The effect of pro-qura case volume on post-implant prostate dosimetry.
ABSTRACT To evaluate the effect of prostate brachytherapy case volume on postimplant dosimetric quality in Pro-Qura proctored programs.
From August 1999 to December 2008, the computed tomography datasets for 6,600 prostate implants performed by 129 brachytherapists were submitted to Pro-Qura for dosimetric analysis. Brachytherapists were divided into three roughly equal-sized terciles based on total case volume. Postimplant computed tomography scans were obtained at a median of 30 days. Excellent target coverage was defined by a V100≥90% and D90≥100% minimum prescribed peripheral dose. To determine if the number of excellent implants improved with increasing case numbers, each brachytherapist's series of implants was bisected into early and late experience by a moveable critical point.
For the entire cohort, the mean V100 and D90 were 89.2% and 102.8%, respectively, with 47.7% of the implants scored as excellent. Brachytherapists in the highest-case tercile had a significantly greater fraction of excellent target coverage (57.9%) than did those in the two lower terciles (39.5% and 45.7%, p=0.015). Twenty-one (25.6%) of the 82 brachytherapists with sufficient case volume for dosimetric improvement analyses demonstrated quality improvement over time. Although there was no significant difference between prostate volume and seed strength, the number of seeds used was significantly greater in adequate implants.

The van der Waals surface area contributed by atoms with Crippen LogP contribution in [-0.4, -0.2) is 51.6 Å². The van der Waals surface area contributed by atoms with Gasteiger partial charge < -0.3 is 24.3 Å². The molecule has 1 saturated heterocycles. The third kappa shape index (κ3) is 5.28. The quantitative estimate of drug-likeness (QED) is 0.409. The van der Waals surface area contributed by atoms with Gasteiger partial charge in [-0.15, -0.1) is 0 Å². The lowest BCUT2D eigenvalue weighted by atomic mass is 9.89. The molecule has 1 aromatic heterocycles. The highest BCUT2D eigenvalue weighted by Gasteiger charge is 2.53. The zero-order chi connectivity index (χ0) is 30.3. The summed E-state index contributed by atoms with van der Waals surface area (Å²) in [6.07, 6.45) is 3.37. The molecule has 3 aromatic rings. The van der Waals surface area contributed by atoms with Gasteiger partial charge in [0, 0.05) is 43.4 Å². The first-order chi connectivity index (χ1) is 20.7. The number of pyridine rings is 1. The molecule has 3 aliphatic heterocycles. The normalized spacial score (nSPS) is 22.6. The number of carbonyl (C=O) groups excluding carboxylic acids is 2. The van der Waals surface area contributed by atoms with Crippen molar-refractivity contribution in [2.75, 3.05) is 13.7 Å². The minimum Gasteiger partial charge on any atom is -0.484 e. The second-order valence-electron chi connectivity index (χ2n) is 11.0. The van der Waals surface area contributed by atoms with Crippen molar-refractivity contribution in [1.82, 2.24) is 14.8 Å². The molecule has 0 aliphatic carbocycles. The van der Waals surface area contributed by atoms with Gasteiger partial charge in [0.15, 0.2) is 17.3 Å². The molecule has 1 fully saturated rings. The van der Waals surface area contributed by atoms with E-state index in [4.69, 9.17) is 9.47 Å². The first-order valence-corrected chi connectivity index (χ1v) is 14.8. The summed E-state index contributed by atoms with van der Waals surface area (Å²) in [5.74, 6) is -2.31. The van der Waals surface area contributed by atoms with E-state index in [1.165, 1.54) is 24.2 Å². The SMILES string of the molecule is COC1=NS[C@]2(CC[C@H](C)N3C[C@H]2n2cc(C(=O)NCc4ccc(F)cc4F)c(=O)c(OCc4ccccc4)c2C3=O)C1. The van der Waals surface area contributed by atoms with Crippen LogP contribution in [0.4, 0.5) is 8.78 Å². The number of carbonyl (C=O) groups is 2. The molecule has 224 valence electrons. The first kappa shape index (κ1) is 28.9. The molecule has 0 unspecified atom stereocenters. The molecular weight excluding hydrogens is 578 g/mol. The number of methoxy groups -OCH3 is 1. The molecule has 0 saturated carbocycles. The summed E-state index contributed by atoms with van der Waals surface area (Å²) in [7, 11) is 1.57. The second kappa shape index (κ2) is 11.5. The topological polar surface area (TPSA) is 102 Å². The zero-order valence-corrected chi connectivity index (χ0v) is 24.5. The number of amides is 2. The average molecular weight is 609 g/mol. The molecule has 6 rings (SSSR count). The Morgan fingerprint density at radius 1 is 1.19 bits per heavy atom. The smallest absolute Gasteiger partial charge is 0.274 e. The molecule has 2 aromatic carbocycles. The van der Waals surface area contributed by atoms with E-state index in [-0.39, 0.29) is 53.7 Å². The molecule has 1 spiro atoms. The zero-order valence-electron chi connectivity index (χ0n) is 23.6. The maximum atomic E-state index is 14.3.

The highest-volume brachytherapists were most likely to obtain excellent target coverage. We are encouraged that in general practice, nearly 48% of all implants were scored excellent. It is conceivable that with greater expert third-party involvement, an even greater percentage of cases with excellent target coverage will become reality.
- SourceAvailable from: Jean Owen[show abstract] [hide abstract]
ABSTRACT: PURPOSE: We report on quality of dose delivery to target and normal tissues from low-dose-rate prostate brachytherapy using postimplantation dosimetric evaluations from a random sample of U.S. patients. METHODS AND MATERIALS: Nonmetastatic prostate cancer patients treated with external beam radiotherapy or brachytherapy in 2007 were randomly sampled from radiation oncology facilities nationwide. Of 414 prostate cancer cases from 45 institutions, 86 received low-dose-rate brachytherapy. We collected the 30-day postimplantation CT images of these patients and 10 test cases from two other institutions. Scans were downloaded into a treatment planning system and prostate/rectal contours were redrawn. Dosimetric outcomes were reanalyzed and compared with calculated outcomes from treating institutions. RESULTS: Median prostate volume was 33.4cm(3). Reevaluated median V(100), D(90), and V(150) were 91.1% (range, 45.5-99.8%), 101.7% (range, 59.6-145.9%), and 53.9% (range, 15.7-88.4%), respectively. Low gland coverage included 27 patients (39%) with a D(90) lower than 100% of the prescription dose (PD), 12 of whom (17% of the entire group) had a D(90) lower than 80% of PD. There was no correlation between D(90) coverage and prostate volume, number of seeds, or implanted activity. The median V(100) for the rectum was 0.3cm(3) (range, 0-4.3cm(3)). No outcome differences were observed according to the institutional strata. Concordance between reported and reevaluated D(90) values (defined as within ±10%) was observed in 44 of 69 cases. CONCLUSIONS: Central review of postimplantation CT scans to assess the quality of prostate brachytherapy is feasible. Most patients achieved excellent dosimetric outcomes, yet 17% had less than optimal target coverage by the PD. There was concordance between submitted target-coverage parameters and central dosimetric review in 64% of implants. These findings will require further validation in a larger cohort of patients.Brachytherapy 07/2012; · 1.22 Impact Factor